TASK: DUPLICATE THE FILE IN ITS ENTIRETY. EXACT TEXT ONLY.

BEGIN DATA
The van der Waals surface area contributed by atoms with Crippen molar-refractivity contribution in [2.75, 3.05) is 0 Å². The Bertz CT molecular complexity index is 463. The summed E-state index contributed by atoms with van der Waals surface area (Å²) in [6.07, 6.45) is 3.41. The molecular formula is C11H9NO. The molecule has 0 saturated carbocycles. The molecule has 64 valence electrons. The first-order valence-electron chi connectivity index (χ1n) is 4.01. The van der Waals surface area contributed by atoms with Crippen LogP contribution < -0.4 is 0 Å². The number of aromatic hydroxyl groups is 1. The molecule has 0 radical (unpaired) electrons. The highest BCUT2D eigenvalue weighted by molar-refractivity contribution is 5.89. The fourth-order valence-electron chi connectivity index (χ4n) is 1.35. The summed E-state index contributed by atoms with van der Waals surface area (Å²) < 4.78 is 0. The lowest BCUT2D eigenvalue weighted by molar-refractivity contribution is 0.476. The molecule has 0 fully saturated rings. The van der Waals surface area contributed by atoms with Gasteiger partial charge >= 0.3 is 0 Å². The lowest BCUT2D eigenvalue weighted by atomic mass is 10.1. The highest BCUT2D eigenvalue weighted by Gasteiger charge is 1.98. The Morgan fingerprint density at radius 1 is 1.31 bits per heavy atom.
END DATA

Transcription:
The van der Waals surface area contributed by atoms with Crippen molar-refractivity contribution in [2.75, 3.05) is 0 Å². The Bertz CT molecular complexity index is 463. The summed E-state index contributed by atoms with van der Waals surface area (Å²) in [6.07, 6.45) is 3.41. The molecular formula is C11H9NO. The molecule has 0 saturated carbocycles. The molecule has 64 valence electrons. The first-order valence-electron chi connectivity index (χ1n) is 4.01. The van der Waals surface area contributed by atoms with Crippen LogP contribution < -0.4 is 0 Å². The number of aromatic hydroxyl groups is 1. The molecule has 0 radical (unpaired) electrons. The highest BCUT2D eigenvalue weighted by molar-refractivity contribution is 5.89. The fourth-order valence-electron chi connectivity index (χ4n) is 1.35. The summed E-state index contributed by atoms with van der Waals surface area (Å²) < 4.78 is 0. The lowest BCUT2D eigenvalue weighted by molar-refractivity contribution is 0.476. The molecule has 0 fully saturated rings. The van der Waals surface area contributed by atoms with Gasteiger partial charge >= 0.3 is 0 Å². The lowest BCUT2D eigenvalue weighted by atomic mass is 10.1. The highest BCUT2D eigenvalue weighted by Gasteiger charge is 1.98. The Morgan fingerprint density at radius 1 is 1.31 bits per heavy atom.